Page 10 - Network Magazine Summer 2019
P. 10

                    What the future holds for Social Security and should you expect to receive benefits when you retire?
JOSEPH A. MASTRIANI, CPA/PFS, CFP SHAREHOLDER, BUCKNO LISICKY & COMPANY
Most Americans will eventually receive Social Security benefits. Each year, the Trustees of the Social Security Trust Fund release a lengthy report to Congress that as- sesses the health of this important program. The newest report, released back in April of this year, discusses the current financial condition and ongoing financial chal- lenges that the program faces.
HIGHLIGHTS OF SOCIAL SECURITY TRUSTEES REPORT
Social Security's total cost is projected to exceed its total income (including interest) in 2020 and remain higher for the next 75 years. The U.S. Treasury will need to withdraw from trust fund reserves to help pay benefits. The Trust- ees project that the Old-Age and Survivors Insurance/ Disability Insurance trust fund reserves or (OASDI) will be depleted in 2035, one year later than projected in last year's report, unless Congress acts.
Once the trust fund reserves are depleted, payroll tax revenue alone should still be sufficient to pay about 80% of scheduled benefits for 2035, with the percentage fall- ing gradually to 75% by 2093.
The OASI Trust Fund, when considered separately, is pro- jected to be depleted in 2034. Payroll tax revenue alone would then be sufficient to pay 77% of scheduled benefits. These figures are unchanged from last year's report.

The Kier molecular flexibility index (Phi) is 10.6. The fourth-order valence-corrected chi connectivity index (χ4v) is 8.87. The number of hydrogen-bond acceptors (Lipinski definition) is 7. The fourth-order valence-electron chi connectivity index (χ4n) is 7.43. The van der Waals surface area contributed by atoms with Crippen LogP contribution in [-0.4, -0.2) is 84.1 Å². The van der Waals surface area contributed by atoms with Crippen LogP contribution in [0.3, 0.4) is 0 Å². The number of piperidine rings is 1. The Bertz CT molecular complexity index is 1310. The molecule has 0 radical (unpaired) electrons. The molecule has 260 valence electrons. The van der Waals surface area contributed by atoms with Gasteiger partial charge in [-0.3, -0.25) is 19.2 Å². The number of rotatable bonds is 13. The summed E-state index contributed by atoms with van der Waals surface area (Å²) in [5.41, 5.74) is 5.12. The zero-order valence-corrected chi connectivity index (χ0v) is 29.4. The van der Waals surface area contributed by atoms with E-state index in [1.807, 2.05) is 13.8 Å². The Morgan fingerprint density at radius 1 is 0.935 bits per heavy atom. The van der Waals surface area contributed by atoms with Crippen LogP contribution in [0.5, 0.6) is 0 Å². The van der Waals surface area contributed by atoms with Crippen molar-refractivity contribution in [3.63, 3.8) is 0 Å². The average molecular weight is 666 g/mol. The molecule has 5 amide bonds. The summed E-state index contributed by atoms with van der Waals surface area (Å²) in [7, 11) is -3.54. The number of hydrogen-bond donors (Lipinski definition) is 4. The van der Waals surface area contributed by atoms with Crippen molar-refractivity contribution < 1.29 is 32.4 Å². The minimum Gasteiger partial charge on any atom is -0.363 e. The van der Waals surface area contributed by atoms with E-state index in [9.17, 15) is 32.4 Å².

The DI Trust Fund is expected to be depleted in 2052, 20
years later than projected in last year's report. The sig- nificant depletion date change reflects the fact that both benefit applications and the total number of disabled workers currently receiving benefits have been declin- ing over the past few years. Once the DI Trust Fund is depleted, payroll tax revenue alone would be sufficient to pay 91% of scheduled benefits.
WHY IS SOCIAL SECURITY FACING FINANCIAL CHALLENGES?
Social Security is funded primarily through the collection of payroll taxes. Because of demographic and economic factors, including higher retirement rates and lower birth rates, there will be fewer workers per beneficiary over the long term, worsening the strain on the trust funds.
WHAT IS BEING DONE TO ADDRESS THESE CHALLENGES?
Currently, not much, but the reports urge Congress to address the financial challenges facing these programs soon, so that solutions will be less drastic and may be implemented gradually, lessening the impact on the pub-
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